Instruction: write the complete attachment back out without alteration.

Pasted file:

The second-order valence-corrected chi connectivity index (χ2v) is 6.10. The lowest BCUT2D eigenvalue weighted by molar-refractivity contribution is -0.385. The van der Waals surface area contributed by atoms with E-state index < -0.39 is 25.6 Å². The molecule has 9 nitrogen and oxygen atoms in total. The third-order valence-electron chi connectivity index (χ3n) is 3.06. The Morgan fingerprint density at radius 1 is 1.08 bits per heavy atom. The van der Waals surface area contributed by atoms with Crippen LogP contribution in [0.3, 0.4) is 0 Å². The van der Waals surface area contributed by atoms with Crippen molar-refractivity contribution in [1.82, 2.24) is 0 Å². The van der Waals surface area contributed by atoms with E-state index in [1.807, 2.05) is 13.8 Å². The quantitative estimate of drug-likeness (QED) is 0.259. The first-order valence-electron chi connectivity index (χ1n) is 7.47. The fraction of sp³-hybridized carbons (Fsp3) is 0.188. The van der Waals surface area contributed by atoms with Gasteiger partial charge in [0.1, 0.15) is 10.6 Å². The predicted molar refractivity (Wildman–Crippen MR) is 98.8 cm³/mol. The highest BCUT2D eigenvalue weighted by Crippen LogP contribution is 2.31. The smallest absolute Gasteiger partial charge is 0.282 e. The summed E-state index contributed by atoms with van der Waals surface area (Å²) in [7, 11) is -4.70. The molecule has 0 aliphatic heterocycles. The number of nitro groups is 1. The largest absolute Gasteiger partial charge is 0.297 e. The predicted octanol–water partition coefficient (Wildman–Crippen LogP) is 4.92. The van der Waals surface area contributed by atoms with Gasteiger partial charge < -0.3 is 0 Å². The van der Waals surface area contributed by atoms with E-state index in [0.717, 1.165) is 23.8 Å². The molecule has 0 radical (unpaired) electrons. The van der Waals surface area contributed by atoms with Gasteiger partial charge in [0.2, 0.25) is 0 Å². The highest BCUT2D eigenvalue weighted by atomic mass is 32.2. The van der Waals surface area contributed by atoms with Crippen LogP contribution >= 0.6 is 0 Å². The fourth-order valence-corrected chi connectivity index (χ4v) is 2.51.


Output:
The second-order valence-corrected chi connectivity index (χ2v) is 6.10. The lowest BCUT2D eigenvalue weighted by molar-refractivity contribution is -0.385. The van der Waals surface area contributed by atoms with E-state index < -0.39 is 25.6 Å². The molecule has 9 nitrogen and oxygen atoms in total. The third-order valence-electron chi connectivity index (χ3n) is 3.06. The Morgan fingerprint density at radius 1 is 1.08 bits per heavy atom. The van der Waals surface area contributed by atoms with Crippen LogP contribution in [0.3, 0.4) is 0 Å². The van der Waals surface area contributed by atoms with Crippen molar-refractivity contribution in [1.82, 2.24) is 0 Å². The van der Waals surface area contributed by atoms with E-state index in [1.807, 2.05) is 13.8 Å². The quantitative estimate of drug-likeness (QED) is 0.259. The first-order valence-electron chi connectivity index (χ1n) is 7.47. The fraction of sp³-hybridized carbons (Fsp3) is 0.188. The van der Waals surface area contributed by atoms with Gasteiger partial charge in [0.1, 0.15) is 10.6 Å². The predicted molar refractivity (Wildman–Crippen MR) is 98.8 cm³/mol. The highest BCUT2D eigenvalue weighted by Crippen LogP contribution is 2.31. The smallest absolute Gasteiger partial charge is 0.282 e. The summed E-state index contributed by atoms with van der Waals surface area (Å²) in [7, 11) is -4.70. The molecule has 0 aliphatic heterocycles. The number of nitro groups is 1. The largest absolute Gasteiger partial charge is 0.297 e. The predicted octanol–water partition coefficient (Wildman–Crippen LogP) is 4.92. The van der Waals surface area contributed by atoms with Gasteiger partial charge < -0.3 is 0 Å². The van der Waals surface area contributed by atoms with E-state index in [0.717, 1.165) is 23.8 Å². The molecule has 0 radical (unpaired) electrons. The van der Waals surface area contributed by atoms with Gasteiger partial charge in [0.2, 0.25) is 0 Å². The highest BCUT2D eigenvalue weighted by atomic mass is 32.2. The van der Waals surface area contributed by atoms with Crippen LogP contribution >= 0.6 is 0 Å². The fourth-order valence-corrected chi connectivity index (χ4v) is 2.51.